NOT FINAL UNTIL TIME EXPIRES TO FILE REHEARING
MOTION AND, IF FILED, DETERMINED
IN THE DISTRICT COURT OF APPEAL
WELLS FARGO BANK, National
Association, as trustee for Structured
Asset Mortgage Investments II Inc.,
Bear Stearns Mortgage Funding Trust,
2007-AR1, Mortgage Pass-Through
Certificates, Series 2007-AR1,
v. Case No. 2D14-5116
LAURI MAILLOUX and MARC MAILLOUX,
Opinion filed October 30, 2015.
Appeal from the Circuit Court for Manatee
County; Thomas M. Gallen, Senior Judge.
Ronnie J. Bitman and Kristen M. Rickard of
Pearson Bitman LLP, Maitland, for
John P. Fleck, Jr., Bradenton, for
Wells Fargo Bank appeals a final judgment awarding attorneys’ fees and
costs for the representation of Lauri and Marc Mailloux in a foreclosure proceeding.
Wells Fargo argues that the Maillouxes are not entitled to fees because their motion for
fees and costs was filed more than thirty days after the service of Wells Fargo’s notice
of voluntary dismissal, which was filed pursuant to Florida Rule of Civil Procedure
1.420(a)(1)(A). It also argues that the fee award is excessive. We affirm. We write
primarily to explain that Wells Fargo had no legal right to compel the trial court to begin
the thirty-day period for service of a timely motion for fees and costs with the service of
its notice of voluntary dismissal. See Fla. R. Civ. P. 1.525. This is true because the
notice was expressly conditioned on the Maillouxes first waiving their right to fees and
costs, which they did not do.
Wells Fargo filed this foreclosure action in June 2013. On June 5, 2014,
after the action had been pending for nearly a year, Wells Fargo filed and served a
document titled “Notice of Dismissal and Discharge of Lis Pendens.” In addition to the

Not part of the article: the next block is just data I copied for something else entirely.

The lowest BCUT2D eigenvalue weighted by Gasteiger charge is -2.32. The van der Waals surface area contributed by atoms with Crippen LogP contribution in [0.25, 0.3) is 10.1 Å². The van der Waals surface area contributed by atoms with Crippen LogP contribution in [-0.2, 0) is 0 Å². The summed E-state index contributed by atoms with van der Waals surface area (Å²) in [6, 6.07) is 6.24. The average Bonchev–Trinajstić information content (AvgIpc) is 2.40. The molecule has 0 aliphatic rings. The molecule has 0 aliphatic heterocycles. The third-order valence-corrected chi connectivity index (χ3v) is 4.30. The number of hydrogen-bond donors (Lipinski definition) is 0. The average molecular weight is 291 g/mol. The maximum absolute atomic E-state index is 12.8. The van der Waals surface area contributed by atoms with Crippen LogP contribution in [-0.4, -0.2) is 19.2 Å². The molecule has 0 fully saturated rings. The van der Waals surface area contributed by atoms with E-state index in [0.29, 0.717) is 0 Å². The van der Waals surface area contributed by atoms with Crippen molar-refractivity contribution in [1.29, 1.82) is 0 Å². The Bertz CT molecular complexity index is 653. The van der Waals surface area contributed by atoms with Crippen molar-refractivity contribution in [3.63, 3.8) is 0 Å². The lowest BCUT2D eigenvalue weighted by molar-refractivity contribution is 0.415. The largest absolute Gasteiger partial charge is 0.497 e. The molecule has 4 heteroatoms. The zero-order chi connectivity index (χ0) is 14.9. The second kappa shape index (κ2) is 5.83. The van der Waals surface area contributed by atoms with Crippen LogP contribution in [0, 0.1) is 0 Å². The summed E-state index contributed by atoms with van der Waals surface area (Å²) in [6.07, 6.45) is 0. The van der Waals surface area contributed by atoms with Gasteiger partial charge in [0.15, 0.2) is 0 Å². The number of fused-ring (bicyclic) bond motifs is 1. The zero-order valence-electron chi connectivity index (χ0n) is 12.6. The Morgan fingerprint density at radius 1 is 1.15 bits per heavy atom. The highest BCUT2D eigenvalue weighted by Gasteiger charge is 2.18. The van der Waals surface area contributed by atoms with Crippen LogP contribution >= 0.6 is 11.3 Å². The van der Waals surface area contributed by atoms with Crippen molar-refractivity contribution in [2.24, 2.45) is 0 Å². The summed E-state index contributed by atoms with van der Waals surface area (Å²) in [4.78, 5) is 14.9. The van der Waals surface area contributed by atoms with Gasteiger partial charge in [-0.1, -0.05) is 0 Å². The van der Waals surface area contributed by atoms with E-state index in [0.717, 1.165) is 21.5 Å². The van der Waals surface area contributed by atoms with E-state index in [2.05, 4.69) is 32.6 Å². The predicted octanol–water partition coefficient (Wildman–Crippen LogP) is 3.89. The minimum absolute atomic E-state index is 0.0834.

standard language typically found in such a document, this notice of dismissal stated:
“This dismissal is expressly made conditional upon Plaintiff and the Defendants
agreeing to pay their own attorneys’ fees and costs.” It is undisputed that the
Maillouxes had not stipulated to waive their contractual right to attorneys’ fees prior to
the service of this notice and did not do so thereafter. Simply put, the parties never
reached a mutual agreement on this condition.
On June 16, 2014, the Maillouxes filed a motion for final dismissal, stating:
“The defendants Mailloux move this court to enter a final order for final dismissal
showing that this case is dismissed and closed.” The clerk of court accepted this filing,
and Wells Fargo filed nothing in response to this motion. The motion was heard by the
trial court on July 24. The court entered the requested dismissal order at that time.
Within thirty days of the filing of this order, the Maillouxes filed and served a “Motion for
an Award of Attorney’s Fees, Costs, Expenses.”
In the trial court, Wells Fargo argued essentially that its notice of voluntary
dismissal ended the case and that the court thus lost jurisdiction to consider the
Maillouxes’ rule 1.525 motion because it was filed more than thirty days after the service
of Wells Fargo’s notice of dismissal. The trial court rejected this argument, reasoning
that Wells Fargo’s notice was ineffective to commence the thirty-day period because the
notice was conditional. The court awarded fees and costs totaling $38,017.50.